About 5 years ago I was wondering through my local low-price everything-under-the-sun shop when I came to the Art section. They had lots of pens, pencils, paper and, most importantly, a book called “How To Draw Anything”
Now I’m a lifelong scribbler. Give me a pen or pencil and it’s only a matter of time before I start doodling lines, funny faces, whatever – though I had never become very good at art for a couple of reasons.
The main one was that, back in the pre-history of the planet when the monkeys were banging sticks together and grunting at strange obelisks in awe and I was at school (OK, so it wasn’t that long ago – though sometimes it feels it), I was basically told by my Art Teacher that I was useless at art and should never draw again.
For the purposes of this story we shall call this teacher Trevor – though his real name was Kevin.
Trevor was the old style of teacher who was only interested in his best students, the ones whose results would make him look good – anyone else didn’t really get a look in.
For nearly four years I learned next-to-nothing in his class until, for a glorious period of 1 term, I was transferred to another teacher who we shall call David – though his real name was Andrew
David was more of a 60’s hippy child, who called everyone “people”, insisted we all sat in a circle so no one would be deemed leader and cared more about encouraging people to express themselves than actual end-result talent. As a result of which my art improved a hundred fold.
Anyway, Trevor and David aside – there was this book in the shop and it was only about £2 (don’t ask me what that is in dollars or euros, but it’s cheap in any currency) and I thought – why not?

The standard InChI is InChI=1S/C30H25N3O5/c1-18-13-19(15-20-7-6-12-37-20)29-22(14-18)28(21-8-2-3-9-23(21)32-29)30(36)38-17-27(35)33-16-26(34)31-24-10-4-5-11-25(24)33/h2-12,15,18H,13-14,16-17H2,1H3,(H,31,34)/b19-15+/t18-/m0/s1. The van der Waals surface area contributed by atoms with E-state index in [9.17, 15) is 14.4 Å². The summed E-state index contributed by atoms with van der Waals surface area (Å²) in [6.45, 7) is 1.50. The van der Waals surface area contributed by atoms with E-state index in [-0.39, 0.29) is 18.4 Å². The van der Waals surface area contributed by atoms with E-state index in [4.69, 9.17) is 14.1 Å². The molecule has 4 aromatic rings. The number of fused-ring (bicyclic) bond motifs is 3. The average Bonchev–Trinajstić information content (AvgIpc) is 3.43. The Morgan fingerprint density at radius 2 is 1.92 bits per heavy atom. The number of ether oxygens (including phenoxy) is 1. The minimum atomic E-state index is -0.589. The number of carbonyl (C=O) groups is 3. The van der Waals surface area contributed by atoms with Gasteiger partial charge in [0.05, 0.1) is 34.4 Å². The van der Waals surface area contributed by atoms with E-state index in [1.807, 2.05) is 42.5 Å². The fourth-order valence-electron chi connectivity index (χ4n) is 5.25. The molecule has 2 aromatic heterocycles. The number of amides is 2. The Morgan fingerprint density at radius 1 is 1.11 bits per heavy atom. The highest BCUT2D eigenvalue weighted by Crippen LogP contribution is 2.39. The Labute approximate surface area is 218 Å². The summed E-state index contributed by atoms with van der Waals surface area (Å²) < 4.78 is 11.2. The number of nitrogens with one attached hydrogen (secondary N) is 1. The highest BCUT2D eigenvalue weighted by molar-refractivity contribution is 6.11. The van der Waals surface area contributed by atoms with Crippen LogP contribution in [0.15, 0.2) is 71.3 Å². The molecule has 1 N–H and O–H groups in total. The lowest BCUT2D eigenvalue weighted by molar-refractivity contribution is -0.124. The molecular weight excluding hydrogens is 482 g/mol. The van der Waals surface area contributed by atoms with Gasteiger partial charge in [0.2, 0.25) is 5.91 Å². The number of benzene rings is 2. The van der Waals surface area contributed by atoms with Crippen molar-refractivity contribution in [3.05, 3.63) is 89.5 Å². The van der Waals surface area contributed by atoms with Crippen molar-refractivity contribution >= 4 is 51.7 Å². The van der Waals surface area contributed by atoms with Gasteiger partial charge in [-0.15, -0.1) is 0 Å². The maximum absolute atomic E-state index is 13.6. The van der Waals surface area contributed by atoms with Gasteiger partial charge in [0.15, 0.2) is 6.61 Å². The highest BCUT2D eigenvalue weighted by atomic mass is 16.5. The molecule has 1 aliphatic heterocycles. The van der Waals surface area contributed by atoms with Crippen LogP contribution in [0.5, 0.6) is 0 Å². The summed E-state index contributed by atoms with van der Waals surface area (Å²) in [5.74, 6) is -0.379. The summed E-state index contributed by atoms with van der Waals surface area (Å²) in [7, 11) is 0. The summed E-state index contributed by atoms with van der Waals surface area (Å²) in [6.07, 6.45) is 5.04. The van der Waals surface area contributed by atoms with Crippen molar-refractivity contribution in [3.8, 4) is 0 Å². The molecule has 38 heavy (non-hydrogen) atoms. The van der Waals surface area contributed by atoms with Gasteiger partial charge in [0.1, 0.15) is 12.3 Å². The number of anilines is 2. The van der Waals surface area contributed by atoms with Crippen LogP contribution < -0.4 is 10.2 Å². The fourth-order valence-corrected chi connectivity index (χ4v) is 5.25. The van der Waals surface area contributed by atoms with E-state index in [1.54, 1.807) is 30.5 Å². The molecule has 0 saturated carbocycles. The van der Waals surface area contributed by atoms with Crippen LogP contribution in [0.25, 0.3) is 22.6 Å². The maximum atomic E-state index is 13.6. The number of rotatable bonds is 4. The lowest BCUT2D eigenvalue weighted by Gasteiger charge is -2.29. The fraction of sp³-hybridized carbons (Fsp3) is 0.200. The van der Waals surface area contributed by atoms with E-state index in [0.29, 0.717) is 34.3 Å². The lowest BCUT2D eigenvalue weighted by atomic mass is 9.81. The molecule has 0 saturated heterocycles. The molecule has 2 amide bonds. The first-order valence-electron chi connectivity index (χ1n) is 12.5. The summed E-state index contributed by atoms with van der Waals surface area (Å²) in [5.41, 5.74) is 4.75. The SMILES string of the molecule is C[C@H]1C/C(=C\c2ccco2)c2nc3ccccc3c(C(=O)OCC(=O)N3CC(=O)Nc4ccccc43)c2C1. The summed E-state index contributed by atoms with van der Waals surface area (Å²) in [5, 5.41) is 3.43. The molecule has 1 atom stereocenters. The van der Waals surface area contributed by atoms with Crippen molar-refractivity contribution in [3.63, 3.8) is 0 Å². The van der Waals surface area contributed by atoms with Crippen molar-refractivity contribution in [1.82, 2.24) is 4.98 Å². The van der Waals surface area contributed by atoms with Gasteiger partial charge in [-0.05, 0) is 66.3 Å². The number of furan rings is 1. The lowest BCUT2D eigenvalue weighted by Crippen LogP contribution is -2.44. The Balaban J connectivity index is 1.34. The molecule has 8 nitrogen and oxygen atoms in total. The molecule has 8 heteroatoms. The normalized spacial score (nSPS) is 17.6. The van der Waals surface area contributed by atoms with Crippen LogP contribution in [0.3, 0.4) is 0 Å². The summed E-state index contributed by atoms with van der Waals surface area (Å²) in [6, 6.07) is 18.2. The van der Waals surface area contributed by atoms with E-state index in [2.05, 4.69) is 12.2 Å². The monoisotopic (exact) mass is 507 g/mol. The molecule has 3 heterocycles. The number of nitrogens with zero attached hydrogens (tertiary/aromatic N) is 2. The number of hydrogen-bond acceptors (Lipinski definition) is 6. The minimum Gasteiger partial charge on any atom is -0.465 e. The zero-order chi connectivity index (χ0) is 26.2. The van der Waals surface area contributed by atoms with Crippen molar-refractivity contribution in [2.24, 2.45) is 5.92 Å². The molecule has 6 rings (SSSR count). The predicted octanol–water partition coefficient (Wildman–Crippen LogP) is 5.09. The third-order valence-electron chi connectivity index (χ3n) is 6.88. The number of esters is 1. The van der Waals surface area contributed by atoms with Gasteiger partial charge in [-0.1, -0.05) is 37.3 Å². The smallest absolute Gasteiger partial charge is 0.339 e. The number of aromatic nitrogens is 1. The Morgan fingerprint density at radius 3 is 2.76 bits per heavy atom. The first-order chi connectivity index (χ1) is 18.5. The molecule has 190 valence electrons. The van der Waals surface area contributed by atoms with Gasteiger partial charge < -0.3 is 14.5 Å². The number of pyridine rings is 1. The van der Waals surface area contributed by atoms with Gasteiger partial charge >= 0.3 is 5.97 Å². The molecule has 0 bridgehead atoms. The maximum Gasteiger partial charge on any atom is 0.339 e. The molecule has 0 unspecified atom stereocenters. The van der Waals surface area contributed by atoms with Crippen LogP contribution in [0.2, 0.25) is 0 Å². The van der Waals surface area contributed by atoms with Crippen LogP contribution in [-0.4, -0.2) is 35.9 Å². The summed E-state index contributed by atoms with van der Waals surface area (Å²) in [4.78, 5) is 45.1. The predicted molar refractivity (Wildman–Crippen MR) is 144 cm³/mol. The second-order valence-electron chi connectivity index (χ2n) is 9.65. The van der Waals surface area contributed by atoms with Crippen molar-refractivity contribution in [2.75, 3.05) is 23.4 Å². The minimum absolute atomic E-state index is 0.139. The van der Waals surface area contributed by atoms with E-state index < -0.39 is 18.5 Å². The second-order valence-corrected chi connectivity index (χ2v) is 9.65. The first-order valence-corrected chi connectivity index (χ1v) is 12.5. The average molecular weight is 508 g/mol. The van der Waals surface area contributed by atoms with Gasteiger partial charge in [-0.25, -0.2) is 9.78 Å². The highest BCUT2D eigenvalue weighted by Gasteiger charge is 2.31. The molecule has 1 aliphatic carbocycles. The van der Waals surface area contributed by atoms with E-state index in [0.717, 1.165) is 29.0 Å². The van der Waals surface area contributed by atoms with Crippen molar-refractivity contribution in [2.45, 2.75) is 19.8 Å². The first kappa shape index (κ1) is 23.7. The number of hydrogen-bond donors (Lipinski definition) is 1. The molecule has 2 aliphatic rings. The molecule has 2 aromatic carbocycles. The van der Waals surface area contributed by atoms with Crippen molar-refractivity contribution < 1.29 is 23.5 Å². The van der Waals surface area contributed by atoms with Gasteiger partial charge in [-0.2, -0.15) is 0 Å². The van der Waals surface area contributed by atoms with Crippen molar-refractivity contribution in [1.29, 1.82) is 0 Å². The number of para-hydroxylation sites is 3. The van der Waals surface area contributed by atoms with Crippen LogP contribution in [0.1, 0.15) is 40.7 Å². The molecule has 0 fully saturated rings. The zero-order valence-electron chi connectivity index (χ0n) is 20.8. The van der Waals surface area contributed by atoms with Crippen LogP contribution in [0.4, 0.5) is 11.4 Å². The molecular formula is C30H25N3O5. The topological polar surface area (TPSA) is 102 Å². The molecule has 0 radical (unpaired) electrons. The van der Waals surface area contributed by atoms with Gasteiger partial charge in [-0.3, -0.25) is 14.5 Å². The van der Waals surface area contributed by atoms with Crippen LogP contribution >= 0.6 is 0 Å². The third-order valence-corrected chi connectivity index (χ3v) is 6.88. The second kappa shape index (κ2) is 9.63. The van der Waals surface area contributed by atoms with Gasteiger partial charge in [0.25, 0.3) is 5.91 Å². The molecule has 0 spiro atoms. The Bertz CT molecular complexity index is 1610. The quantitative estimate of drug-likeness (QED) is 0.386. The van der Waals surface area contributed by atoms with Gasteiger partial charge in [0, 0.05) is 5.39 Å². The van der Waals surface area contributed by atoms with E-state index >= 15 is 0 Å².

So I bought this little book “How To Draw Anything” – though on reflection it should have been called “How To Draw Anything, Especially Sheep” and worked my way through it.
Now I’m not going to claim that five years on I’m suddenly some Van Gough, or Pablo Picasso – in fact I’d do well to be Van Gough’s Van Driver, but the thing is that I discovered something along the way, via occasional art classes with mad Penguin-obsessed Dutch women, elderly teachers who were deaf in one ear so you had to stand on the correct side of them and students who produced miracles of art just by dabs of colour in the right places.
Sometimes the journey is more important than the destination.
One day, in the not too distant future, I think it would be a good idea to arrange a showing of amateur art at a local museum. I’m not going to look for world-shattering precision, or avant-guard artwork – I’m going to look for people who have a passion for creativity regardless of the end result
And I’m going to call the show Give My Regards To Kevin.
My novel may never get finished or published, my paintings may never hang in the Louvre, but sometimes the pleasure of creating something is its own reward